Before and beyond (Creation 1.1-8)
Hey, Willow here. As we start out on this journey together called "Through the Clear Recital," I had some serious struggle inside me as to whether I should include this piece of text called the "Creation" and its sequel, the "Holy Mythos." The authenticity of these two texts is something I question seriously, especially considering the flow of the story and its contents bearing some uncanny resemblance with the Christian Bible. I have heard from a few people in the past that these two pieces of literature were added fairly later as a counterpart to the Christian mythology -- something unsurprising given the origin of the Clear Recital in the historic Anglican bastion of Oxford.
As literature, these two texts are a sort of mashup of Christian creation and salvation stories and various pre-Christian mythologies (Greek and Mesopotamian). It is because of this I suspect that the "Creation" and the "Holy Mythos" were added later to satisfy the prevailing cultural needs in the context of the 1970s England still steeped in its Christian heritage.
On the flip side of all this, is that it only highlights our needs for a mythos. Every nation has its own founding mythos -- much of it, not necessarily historical facts but are widely believed as such -- and every community has its own lore that ties its members together and helps sustain its continuity.
I have ultimately decided to include these two texts in this "Through the Clear Recital" series. It is, however, very important for everyone to understand that they should be understood and interpreted metaphysically and we look for the meanings beneath the plain, literal readings of the texts. As a student of New Thought, this would be the same approach I take with any other holy writings.
Today, we read the first eight verses of the Creation:
Before and beyond all things is the Mistress of All Things, and when nothing was, She was. And having no solid place that Her feet might rest upon, She divided the sea from the sky and made a dance of solitary splendor upon the crested deeps. And She was pure force or energy, and therefore pure delight, and the crashing of the waves was the overflowing of Her joy. And the white force of Her superabundant joy grew so great that it must take shape in laughter, and Her laughter was the shape of all things. For each peal of Her voice became a silver fragment, broken from the Whole and yet complete in itself. And She loved each fragment with all the joy of Her being, and Her hands knew cunning. And She stretched forth Her hands and gave a shape to each fragment, and no one was like any other. And She parted the vasty waters that there might be a place to set them down. And She laughed.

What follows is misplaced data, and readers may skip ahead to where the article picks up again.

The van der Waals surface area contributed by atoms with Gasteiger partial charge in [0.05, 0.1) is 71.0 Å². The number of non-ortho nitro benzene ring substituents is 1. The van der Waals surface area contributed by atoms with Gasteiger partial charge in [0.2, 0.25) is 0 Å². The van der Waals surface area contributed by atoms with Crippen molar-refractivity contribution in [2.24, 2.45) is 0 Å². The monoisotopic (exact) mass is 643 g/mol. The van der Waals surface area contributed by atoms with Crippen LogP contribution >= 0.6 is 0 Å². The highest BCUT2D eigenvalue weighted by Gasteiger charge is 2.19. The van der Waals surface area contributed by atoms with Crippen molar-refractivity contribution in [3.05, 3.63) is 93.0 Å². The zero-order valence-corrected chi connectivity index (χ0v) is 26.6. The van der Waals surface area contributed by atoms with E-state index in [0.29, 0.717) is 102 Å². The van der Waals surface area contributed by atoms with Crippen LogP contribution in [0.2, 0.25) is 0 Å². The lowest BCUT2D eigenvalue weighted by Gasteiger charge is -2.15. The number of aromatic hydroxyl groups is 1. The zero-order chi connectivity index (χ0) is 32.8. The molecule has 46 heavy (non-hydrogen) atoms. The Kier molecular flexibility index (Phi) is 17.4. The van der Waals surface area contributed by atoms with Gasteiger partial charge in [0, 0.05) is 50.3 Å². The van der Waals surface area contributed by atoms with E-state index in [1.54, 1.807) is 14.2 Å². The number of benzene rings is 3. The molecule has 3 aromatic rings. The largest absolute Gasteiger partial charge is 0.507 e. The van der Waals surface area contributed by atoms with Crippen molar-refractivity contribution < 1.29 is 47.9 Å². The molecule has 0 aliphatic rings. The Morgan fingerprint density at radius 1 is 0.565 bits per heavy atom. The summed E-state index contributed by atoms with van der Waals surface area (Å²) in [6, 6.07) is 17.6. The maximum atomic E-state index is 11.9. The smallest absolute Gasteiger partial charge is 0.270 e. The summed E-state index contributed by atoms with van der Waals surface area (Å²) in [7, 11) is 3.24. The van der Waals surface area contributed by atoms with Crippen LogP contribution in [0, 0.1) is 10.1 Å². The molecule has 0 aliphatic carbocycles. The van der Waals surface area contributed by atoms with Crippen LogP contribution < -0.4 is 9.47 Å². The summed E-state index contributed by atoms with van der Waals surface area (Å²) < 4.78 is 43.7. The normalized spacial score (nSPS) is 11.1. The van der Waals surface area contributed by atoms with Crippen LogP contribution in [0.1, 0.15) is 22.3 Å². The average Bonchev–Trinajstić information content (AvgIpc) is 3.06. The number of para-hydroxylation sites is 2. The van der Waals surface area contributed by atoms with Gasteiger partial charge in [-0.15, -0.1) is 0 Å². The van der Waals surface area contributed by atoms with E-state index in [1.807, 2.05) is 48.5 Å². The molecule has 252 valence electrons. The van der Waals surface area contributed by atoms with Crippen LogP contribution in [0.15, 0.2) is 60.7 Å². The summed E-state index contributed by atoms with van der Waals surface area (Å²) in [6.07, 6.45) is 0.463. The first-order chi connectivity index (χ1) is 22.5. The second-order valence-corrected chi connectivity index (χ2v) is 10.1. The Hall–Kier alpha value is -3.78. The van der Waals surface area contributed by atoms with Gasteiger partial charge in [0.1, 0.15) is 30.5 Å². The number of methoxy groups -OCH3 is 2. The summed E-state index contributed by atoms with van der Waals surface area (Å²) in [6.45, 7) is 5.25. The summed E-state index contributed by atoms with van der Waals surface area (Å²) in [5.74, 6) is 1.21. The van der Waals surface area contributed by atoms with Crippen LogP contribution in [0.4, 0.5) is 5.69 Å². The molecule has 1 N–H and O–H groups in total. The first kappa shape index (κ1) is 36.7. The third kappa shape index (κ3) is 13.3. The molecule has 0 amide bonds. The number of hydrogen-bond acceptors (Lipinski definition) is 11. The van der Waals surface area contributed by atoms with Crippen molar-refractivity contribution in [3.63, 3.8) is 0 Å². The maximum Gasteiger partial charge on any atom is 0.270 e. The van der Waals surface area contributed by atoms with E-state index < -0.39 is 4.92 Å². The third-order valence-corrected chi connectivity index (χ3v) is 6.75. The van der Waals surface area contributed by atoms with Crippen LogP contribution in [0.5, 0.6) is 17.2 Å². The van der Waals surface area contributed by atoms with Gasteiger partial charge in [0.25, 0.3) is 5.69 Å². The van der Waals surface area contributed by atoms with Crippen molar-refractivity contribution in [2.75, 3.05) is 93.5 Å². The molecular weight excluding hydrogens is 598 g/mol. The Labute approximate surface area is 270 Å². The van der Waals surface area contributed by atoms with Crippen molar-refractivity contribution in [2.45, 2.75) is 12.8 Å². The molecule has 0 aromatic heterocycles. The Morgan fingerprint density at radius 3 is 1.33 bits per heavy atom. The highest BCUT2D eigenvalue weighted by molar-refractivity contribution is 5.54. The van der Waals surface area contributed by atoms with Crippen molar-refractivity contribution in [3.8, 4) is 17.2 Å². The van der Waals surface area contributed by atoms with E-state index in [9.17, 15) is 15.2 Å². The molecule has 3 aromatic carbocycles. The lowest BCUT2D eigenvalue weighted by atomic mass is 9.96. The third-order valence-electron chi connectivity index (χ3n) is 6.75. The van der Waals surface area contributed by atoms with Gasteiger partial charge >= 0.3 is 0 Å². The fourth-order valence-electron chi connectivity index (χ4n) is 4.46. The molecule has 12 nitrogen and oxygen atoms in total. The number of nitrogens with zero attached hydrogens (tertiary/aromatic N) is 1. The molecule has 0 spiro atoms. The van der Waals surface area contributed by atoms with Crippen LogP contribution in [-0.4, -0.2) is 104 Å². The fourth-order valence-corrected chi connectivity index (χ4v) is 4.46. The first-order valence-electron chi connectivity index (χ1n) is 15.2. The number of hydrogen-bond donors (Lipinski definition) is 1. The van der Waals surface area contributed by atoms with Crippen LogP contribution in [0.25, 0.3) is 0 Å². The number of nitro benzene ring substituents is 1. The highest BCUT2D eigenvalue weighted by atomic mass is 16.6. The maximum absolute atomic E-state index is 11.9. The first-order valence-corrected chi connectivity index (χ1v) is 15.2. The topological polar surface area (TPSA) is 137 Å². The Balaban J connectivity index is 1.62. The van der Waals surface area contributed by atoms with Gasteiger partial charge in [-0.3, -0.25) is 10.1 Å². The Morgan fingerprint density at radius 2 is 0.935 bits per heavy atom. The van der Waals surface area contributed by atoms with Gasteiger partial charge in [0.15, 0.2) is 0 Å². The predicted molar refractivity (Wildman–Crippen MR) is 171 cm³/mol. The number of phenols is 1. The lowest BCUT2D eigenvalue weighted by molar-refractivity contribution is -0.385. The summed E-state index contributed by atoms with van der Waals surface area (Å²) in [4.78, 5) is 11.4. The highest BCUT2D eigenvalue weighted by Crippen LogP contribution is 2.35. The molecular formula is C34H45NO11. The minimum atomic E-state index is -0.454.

"Before and beyond all things is the Mistress of All Things..."
From the Greek words for "beyond" and "things", we get the word metaphysical. Here, at the very opening of the Clear Recital, it starts with "before and beyond" (unlike the Jewish and Christian scriptures, "in the beginning")... and uses the present tense word "is."
The point of this verse is the pre-physical (before) and metaphysical (beyond) nature of this universe, in the present tense (thus it is the truth that is presently applicable and is thus a timeless principle). "When nothing was, She was" could be taken in two different ways: first, the Mistress of All Things existed when nothing was yet to be created; but another way of seeing it is that she was "nothing" -- as in being the great nothing, the shapeless, unmanifest potential.
"And having no solid place..."
This part clearly comes from the Eurynome myth. The Eurynome creation myth was part of the Pelasgian mythology. "Eurynome was born from Chaos, and her first work was to separate the water from the sky. When she had accomplished this, she began to dance across the water. It was a beautiful, sensual dance of creation." (Paleothea) In the original myth, it is said that Eurynome danced nude. Her name (Εὐρυνόμη) is believed to mean "distributing widely" or "distributor of law." Ancient depictions of Eurynome were sometimes represented by a likeness of a mermaid. As the one who divided the water from the sky and land from water, she was likely seen as an amphibious being.
What is curious here is the idea of solidity as in solid place. The motion from the pre- and metaphysical (shapeless, unmanifest) to the physical, solid, manifest world here underscores the source of all creation coming from the absolute "no-thing" of the original metaphysical state to a non-solid, fluid, and dynamic state in the dance of solidarity splendor (on the surface, this also appears to parallel an idea that the world moves from chaos to order, but such an assertion ignores where the divine order resides, which is not in the physical state but in the metaphysical state).
"And the white force of Her superabundant joy grew so great that it must take shape in laughter, and Her laughter was the shape of all things."
Here in this creation narrative, joy is the driving force of creativity. Inner delight manifests into creation as it expresses itself in the form of laughter.
"For each peal of Her voice became a silver fragment, broken from the Whole and yet complete in itself."
One of the common teachings in New Thought is that we all embody and express the divine nature -- that is, we are a unique but perfect expression of Goddess -- and we often use the analogy of how an ocean wave contains the entirety of the nature of the ocean. In this creation narrative, the same truth is communicated. Each creation is a fragment of the whole (the divine nature) and yet contains all aspects of the divine. Hence we affirm: everything that is true about Goddess is true about me.